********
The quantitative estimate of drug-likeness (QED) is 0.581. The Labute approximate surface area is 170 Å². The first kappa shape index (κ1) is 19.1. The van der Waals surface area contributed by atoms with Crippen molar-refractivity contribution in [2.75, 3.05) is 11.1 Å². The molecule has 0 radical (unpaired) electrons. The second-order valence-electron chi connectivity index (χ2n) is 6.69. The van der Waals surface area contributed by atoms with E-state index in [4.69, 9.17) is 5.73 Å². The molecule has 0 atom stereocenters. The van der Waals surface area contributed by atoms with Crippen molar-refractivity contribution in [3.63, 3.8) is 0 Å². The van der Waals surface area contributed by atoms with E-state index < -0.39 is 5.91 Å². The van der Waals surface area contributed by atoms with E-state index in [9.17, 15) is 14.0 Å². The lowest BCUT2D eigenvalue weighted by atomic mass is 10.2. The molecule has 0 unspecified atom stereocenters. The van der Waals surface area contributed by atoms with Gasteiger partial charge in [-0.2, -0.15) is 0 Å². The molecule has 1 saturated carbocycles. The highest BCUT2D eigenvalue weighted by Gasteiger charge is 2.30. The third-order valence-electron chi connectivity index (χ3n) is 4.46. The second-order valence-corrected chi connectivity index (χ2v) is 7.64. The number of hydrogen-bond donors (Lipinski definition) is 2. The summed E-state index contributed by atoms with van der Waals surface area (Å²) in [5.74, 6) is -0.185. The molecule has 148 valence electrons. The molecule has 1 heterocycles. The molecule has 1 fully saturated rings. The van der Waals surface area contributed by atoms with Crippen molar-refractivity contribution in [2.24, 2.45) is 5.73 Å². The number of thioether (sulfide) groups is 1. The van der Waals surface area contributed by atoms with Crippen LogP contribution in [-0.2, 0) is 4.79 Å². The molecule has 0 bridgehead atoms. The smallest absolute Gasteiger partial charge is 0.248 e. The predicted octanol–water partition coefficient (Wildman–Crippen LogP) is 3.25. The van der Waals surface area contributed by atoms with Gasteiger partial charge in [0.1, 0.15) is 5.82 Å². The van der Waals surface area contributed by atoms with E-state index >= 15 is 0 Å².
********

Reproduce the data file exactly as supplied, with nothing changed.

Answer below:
The quantitative estimate of drug-likeness (QED) is 0.581. The Labute approximate surface area is 170 Å². The first kappa shape index (κ1) is 19.1. The van der Waals surface area contributed by atoms with Crippen molar-refractivity contribution in [2.75, 3.05) is 11.1 Å². The molecule has 0 radical (unpaired) electrons. The second-order valence-electron chi connectivity index (χ2n) is 6.69. The van der Waals surface area contributed by atoms with E-state index in [4.69, 9.17) is 5.73 Å². The molecule has 0 atom stereocenters. The van der Waals surface area contributed by atoms with Crippen molar-refractivity contribution in [3.63, 3.8) is 0 Å². The van der Waals surface area contributed by atoms with E-state index < -0.39 is 5.91 Å². The van der Waals surface area contributed by atoms with E-state index in [9.17, 15) is 14.0 Å². The lowest BCUT2D eigenvalue weighted by atomic mass is 10.2. The molecule has 0 unspecified atom stereocenters. The van der Waals surface area contributed by atoms with Gasteiger partial charge in [-0.2, -0.15) is 0 Å². The molecule has 1 saturated carbocycles. The highest BCUT2D eigenvalue weighted by Gasteiger charge is 2.30. The third-order valence-electron chi connectivity index (χ3n) is 4.46. The second-order valence-corrected chi connectivity index (χ2v) is 7.64. The number of hydrogen-bond donors (Lipinski definition) is 2. The summed E-state index contributed by atoms with van der Waals surface area (Å²) in [5.74, 6) is -0.185. The molecule has 148 valence electrons. The molecule has 1 heterocycles. The molecule has 1 fully saturated rings. The van der Waals surface area contributed by atoms with Crippen molar-refractivity contribution in [2.24, 2.45) is 5.73 Å². The number of thioether (sulfide) groups is 1. The van der Waals surface area contributed by atoms with Crippen LogP contribution in [-0.2, 0) is 4.79 Å². The molecule has 0 bridgehead atoms. The smallest absolute Gasteiger partial charge is 0.248 e. The predicted octanol–water partition coefficient (Wildman–Crippen LogP) is 3.25. The van der Waals surface area contributed by atoms with Gasteiger partial charge in [0.1, 0.15) is 5.82 Å². The van der Waals surface area contributed by atoms with E-state index >= 15 is 0 Å².